Sunday, February 26, 2012


Let's get right to it: value-added modeling might be right for the corporate world (and not being a part of that environment, I'd wager a small bet that it's not such a perfect tool there, either), but it's most certainly not right for education. For those of you who are still wondering what exactly it is, here's the briefest possible explanation: it's the use of data (numbers), in our case, student standardized test scores, in order to determine (or help determine) a teacher's worth. Educational researchers (who aren't educators, by the way) analyze the data. Too many education reformers (who aren't educators, by the way) believe the results of the researchers' analysis can and should be used as evaluative tools.

Here's the real formula for determining a teacher's success, and even this probably won't cover it all:

      Teacher preparation program (4-year college, often with double major, or similar)
+    Love for and knowledge of content area
x    Patience
+    Knowledge of and love for children
-     Desire for affluence
+    Required professional development (CEUs and advanced degrees)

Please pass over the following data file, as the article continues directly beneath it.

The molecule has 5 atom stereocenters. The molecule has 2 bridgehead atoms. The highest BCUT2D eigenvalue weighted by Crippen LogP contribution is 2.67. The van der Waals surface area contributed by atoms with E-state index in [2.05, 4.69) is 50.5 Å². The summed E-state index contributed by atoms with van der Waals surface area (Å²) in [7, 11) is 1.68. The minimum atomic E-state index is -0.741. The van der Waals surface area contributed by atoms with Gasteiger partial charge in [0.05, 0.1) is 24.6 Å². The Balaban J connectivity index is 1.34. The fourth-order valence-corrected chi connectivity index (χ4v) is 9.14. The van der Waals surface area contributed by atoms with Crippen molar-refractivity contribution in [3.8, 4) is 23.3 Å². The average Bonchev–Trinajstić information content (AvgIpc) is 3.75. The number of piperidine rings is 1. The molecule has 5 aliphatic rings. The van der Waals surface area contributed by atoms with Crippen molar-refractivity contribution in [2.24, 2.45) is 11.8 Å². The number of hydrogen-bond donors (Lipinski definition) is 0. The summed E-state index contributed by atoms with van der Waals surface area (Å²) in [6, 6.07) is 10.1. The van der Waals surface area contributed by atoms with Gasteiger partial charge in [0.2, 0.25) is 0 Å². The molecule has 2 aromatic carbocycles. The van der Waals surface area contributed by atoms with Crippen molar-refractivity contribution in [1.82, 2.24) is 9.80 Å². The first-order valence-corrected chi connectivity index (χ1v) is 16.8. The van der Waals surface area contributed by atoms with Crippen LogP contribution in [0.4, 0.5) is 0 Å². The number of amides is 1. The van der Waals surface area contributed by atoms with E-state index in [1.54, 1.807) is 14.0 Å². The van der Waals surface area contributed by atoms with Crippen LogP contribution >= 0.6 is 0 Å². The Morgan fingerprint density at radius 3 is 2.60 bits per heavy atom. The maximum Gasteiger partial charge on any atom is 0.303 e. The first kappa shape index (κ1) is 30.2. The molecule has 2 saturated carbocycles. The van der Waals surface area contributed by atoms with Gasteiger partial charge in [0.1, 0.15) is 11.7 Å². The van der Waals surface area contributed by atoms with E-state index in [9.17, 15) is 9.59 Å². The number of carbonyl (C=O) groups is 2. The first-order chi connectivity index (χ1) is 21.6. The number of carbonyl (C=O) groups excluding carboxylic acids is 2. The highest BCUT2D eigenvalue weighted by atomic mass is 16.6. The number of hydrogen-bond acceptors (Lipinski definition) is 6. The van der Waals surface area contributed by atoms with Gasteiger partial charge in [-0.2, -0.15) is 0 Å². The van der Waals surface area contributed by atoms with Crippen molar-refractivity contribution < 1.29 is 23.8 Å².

+    Collaboration with colleagues
+    Communication with parents
+    Motivation of the unmotivated
+    Nurture of the un-nurtured
+    Effect on the disaffected
x    Flexibility to swing with the pedagogical pendulum
+    Organizational and time management skills
x    Perseverance in the face of profession-bashing by media, politicians, and sometimes our friends
+    Time beyond the school day, week, year
+    Ability to reflect, learn, and grow
+    Enjoyment of the work
=    A decidedly immeasurable formula.

But with decent evaluation tools, which teachers should help create, and timely evaluations, for which administrators need and must use time to complete, teachers can and should be evaluated. If my performance is measured appropriately, by skilled and knowledgeable administrators, my capacity to improve will increase, and that's a very good thing.

But VAM? No thank you, ma'am.